(Sept. 29, 2003) — California's plastics processors are witnessing an event of historical significance this fall, and some have enjoyed a front-row seat at this three-ring circus that looks to be even more politically significant than it is entertaining.
The show, of course, is the California recall election.
Hollywood firepower is nothing new in Golden State politics. But this year is notable for the extreme, perhaps even comical, level to which celebrities are taking control of the spotlight. The story has the attention of the entire global news media, or at least the portion that has been subjected to Terminator and Conan the Barbarian movies.
Why is the plastics industry involved? First, because many of the key issues in this election have hit local processors hard. Companies say high taxes and onerous government regulations are driv-ing them out of California. Also, processors still are angry about the energy crisis that shut down or crippled many firms, especially in 2000 and 2001, during the early days of the state's energy deregulation effort.
In fact, one of Arnold Schwarzenegger's first actions as an official candidate was to visit Coast Converters Inc., a Los Angeles-based extruder and converter that is moving to North Las Vegas, Nev. The 40-year-old company blamed the decision on the high cost of operating in California, including rates for workers' compensation, insurance, utilities and payment of structured employee overtime.
Second, there's the role that Darrell Issa played in making the recall a reality. For those who don't remember, Issa is one of the few plastics executives in Congress: He founded an injection molding company, Directed Electronics Inc., in 1987, before moving from his native Ohio to Southern California. Issa was elected to the House of Representatives from his conservative Orange County district in 2000.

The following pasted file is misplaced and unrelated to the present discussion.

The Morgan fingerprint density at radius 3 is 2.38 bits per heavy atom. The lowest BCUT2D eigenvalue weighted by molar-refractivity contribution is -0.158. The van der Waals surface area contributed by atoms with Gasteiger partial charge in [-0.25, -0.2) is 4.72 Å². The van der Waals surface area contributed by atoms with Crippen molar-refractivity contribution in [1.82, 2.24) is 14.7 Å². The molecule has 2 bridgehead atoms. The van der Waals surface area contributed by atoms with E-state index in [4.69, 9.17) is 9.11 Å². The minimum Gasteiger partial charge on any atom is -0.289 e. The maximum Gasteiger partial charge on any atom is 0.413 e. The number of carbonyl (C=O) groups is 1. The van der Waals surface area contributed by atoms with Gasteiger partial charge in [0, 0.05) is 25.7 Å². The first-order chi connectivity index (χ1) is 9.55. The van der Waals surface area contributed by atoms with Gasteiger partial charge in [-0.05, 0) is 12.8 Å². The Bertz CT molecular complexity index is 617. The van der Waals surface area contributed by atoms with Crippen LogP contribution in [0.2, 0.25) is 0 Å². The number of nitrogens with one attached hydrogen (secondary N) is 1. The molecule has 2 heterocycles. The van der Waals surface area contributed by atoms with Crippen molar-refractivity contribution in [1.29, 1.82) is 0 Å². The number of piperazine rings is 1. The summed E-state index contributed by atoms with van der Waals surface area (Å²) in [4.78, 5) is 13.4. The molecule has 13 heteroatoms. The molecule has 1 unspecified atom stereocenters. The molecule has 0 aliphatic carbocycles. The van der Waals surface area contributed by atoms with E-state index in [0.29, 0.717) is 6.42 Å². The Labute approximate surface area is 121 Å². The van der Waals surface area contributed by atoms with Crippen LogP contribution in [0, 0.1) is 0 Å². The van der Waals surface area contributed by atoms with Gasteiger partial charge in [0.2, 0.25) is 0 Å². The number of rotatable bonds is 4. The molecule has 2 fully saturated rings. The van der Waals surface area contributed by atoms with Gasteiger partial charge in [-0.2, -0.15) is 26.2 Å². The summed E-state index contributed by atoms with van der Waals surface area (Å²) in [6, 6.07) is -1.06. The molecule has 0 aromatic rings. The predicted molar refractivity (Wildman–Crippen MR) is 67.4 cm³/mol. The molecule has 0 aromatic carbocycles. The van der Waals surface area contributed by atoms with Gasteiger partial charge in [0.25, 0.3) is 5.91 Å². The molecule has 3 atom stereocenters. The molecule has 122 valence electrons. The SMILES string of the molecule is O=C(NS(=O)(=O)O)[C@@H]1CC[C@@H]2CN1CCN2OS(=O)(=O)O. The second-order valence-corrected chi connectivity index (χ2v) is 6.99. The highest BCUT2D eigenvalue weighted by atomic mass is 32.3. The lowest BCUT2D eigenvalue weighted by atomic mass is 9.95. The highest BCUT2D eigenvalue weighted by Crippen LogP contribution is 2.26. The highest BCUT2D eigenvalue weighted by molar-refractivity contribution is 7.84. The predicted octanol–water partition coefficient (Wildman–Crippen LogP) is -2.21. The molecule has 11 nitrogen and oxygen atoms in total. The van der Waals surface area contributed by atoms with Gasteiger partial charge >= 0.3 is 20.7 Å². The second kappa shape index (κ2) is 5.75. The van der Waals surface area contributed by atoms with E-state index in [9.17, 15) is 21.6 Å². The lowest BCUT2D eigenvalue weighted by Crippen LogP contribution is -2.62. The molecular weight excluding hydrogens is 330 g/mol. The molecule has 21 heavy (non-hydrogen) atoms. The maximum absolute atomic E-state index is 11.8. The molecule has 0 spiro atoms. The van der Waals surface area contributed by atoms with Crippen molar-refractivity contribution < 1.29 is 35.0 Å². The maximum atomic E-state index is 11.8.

Today Issa is a star in GOP circles. He spent more than $1.6 million of his own money to promote the recall of Gov. Gray Davis. But Issa chose not to seek the seat himself, and now he's working to unite Republicans behind one candidate. (The conservatives' preference, if you haven't heard, is state Sen. Tom McClintock, although Issa may decide that Schwarzenegger is more electable.)
Some critics say the recall effort is anti-democratic — they say Republicans are trying to overturn the results of the November 1998 election that saw Davis win in a landslide. But the truth is that recall elections historically are linked to progressives, not conservatives, and recalls are arguably one of the most democratic tools available in U.S. politics.
We hesitate to endorse a candidate, although voters certainly have a variety of choices: Schwarzenegger is (despite his best efforts to court the right wing) a moderate, McClintock a conservative, Democrat Cruz Bustamante a liberal, and Davis an utter failure.
If the winner is Schwarzenegger, it will be interesting to see whether he becomes another Jesse Ventura, or whether he can capitalize on the attention. What would he do for manufacturing businesses like plastics processors? According to his spokesman, Schwarzenegger supports altering state rules so that they are more in line with those of other states.
The national media will continue to watch, and whoever wins, especially if they're successful, will have a leading spot in national politics at least until 2008.